Endless Space

Explore. Expand. Exploit. Exterminate. These are the four tenets of 4X video games; the four pillars upon which an entire genre of gaming rests. You scout through the fog of war and discover new lands. You plant your peoples’ flag on these lands, claiming them for your own. You drive your own territory down to skin and bones, through incessant mining and farming. And you amass yourself a military force like no other, using clever micromanagement and tactics to ensure that your civilization lives on while others perish. Endless Space is a 4X game created by 4X enthusiasts – one that doesn’t just abide by, but embraces the four tenets of the genre so wholeheartedly that myself, and other fans of the genre, will find themselves so engrossed in their galactic conquest that, by 4 in the morning, we’ll agree with each other that this is a game that can proudly stand alongside Master of Orion and Sid Meier’s Civilization as one of the best examples of the genre.

As with any 4X game, Endless Space will require a large investment of time and energy if you’re going to take it seriously. Without putting in this effort, you’ll honestly have a tough time conquering the galaxy even on the easiest difficulty setting. But if you are prepared to embark on the journey that is Endless Space, you can be prepared for one of the greatest strategic gaming experiences that you can imagine. You take charge of one of eight space-faring civilizations, each taking their first toddler steps towards galactic conquest. Beginning with a single colonized planet on a single star system, it’s your duty to expand your civilization throughout the stars – exploring and settling in neighbouring systems and, eventually, travelling through wormholes and making the galaxy your own. The technology tree is divided into four distinct sections, each loosely modelled after one of the tenets of 4X. Star systems can contain a number of different planet types and sizes – jungle, ocean, lava, gaseous, even asteroid belts can be colonized eventually.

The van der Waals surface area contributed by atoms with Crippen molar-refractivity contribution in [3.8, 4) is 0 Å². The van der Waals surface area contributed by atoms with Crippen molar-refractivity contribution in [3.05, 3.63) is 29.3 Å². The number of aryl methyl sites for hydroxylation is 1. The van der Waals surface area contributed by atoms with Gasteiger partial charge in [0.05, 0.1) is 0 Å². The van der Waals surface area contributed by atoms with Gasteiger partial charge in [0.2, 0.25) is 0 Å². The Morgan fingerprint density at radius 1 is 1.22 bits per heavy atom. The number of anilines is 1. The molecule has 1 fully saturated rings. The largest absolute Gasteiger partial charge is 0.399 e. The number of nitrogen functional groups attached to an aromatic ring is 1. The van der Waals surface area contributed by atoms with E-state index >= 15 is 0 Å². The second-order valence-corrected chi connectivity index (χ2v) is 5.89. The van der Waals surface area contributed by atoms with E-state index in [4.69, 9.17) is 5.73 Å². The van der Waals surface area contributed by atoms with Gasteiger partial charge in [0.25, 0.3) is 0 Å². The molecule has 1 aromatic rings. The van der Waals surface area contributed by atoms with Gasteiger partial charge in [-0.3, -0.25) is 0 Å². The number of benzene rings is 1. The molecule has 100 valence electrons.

A generic, uncolonised star system, showing the variety of planet types. This isn’t even all of them.

But I digress. There is so much more to Endless Space than its depth, which is really considered a necessity in any strategy game. Each of the 8 civilisations is  balanced to perfection, and you can just as easily take victory through incessant colonisation and clever diplomacy as you can through amassing an indestructible military force. A hero system enables you to hire heroes, which are available in a very limited number, and assign them as either governors for your star systems or admirals for your ship fleets. Heroes can be one of five classes, each with distinct ability trees which advance as they level up.